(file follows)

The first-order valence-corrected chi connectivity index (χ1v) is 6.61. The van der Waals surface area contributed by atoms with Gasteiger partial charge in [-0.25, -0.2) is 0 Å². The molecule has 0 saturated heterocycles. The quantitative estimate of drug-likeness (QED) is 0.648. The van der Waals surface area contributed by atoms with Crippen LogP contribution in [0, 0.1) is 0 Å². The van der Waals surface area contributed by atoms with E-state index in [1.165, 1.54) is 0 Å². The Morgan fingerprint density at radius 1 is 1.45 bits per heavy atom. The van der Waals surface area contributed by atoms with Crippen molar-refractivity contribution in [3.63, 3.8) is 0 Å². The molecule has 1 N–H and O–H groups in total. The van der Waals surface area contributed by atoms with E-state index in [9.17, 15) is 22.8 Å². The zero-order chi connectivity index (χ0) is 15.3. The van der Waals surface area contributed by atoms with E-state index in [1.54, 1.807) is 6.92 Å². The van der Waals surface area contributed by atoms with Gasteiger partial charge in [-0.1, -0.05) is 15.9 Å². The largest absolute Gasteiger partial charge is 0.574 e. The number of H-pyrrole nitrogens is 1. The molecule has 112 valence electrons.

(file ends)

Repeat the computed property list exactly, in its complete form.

The first-order valence-corrected chi connectivity index (χ1v) is 6.61. The van der Waals surface area contributed by atoms with Gasteiger partial charge in [-0.25, -0.2) is 0 Å². The molecule has 0 saturated heterocycles. The quantitative estimate of drug-likeness (QED) is 0.648. The van der Waals surface area contributed by atoms with Crippen LogP contribution in [0, 0.1) is 0 Å². The van der Waals surface area contributed by atoms with E-state index in [1.165, 1.54) is 0 Å². The Morgan fingerprint density at radius 1 is 1.45 bits per heavy atom. The van der Waals surface area contributed by atoms with Crippen molar-refractivity contribution in [3.63, 3.8) is 0 Å². The molecule has 1 N–H and O–H groups in total. The van der Waals surface area contributed by atoms with E-state index in [9.17, 15) is 22.8 Å². The zero-order chi connectivity index (χ0) is 15.3. The van der Waals surface area contributed by atoms with E-state index in [1.54, 1.807) is 6.92 Å². The van der Waals surface area contributed by atoms with Gasteiger partial charge in [-0.1, -0.05) is 15.9 Å². The largest absolute Gasteiger partial charge is 0.574 e. The number of H-pyrrole nitrogens is 1. The molecule has 112 valence electrons.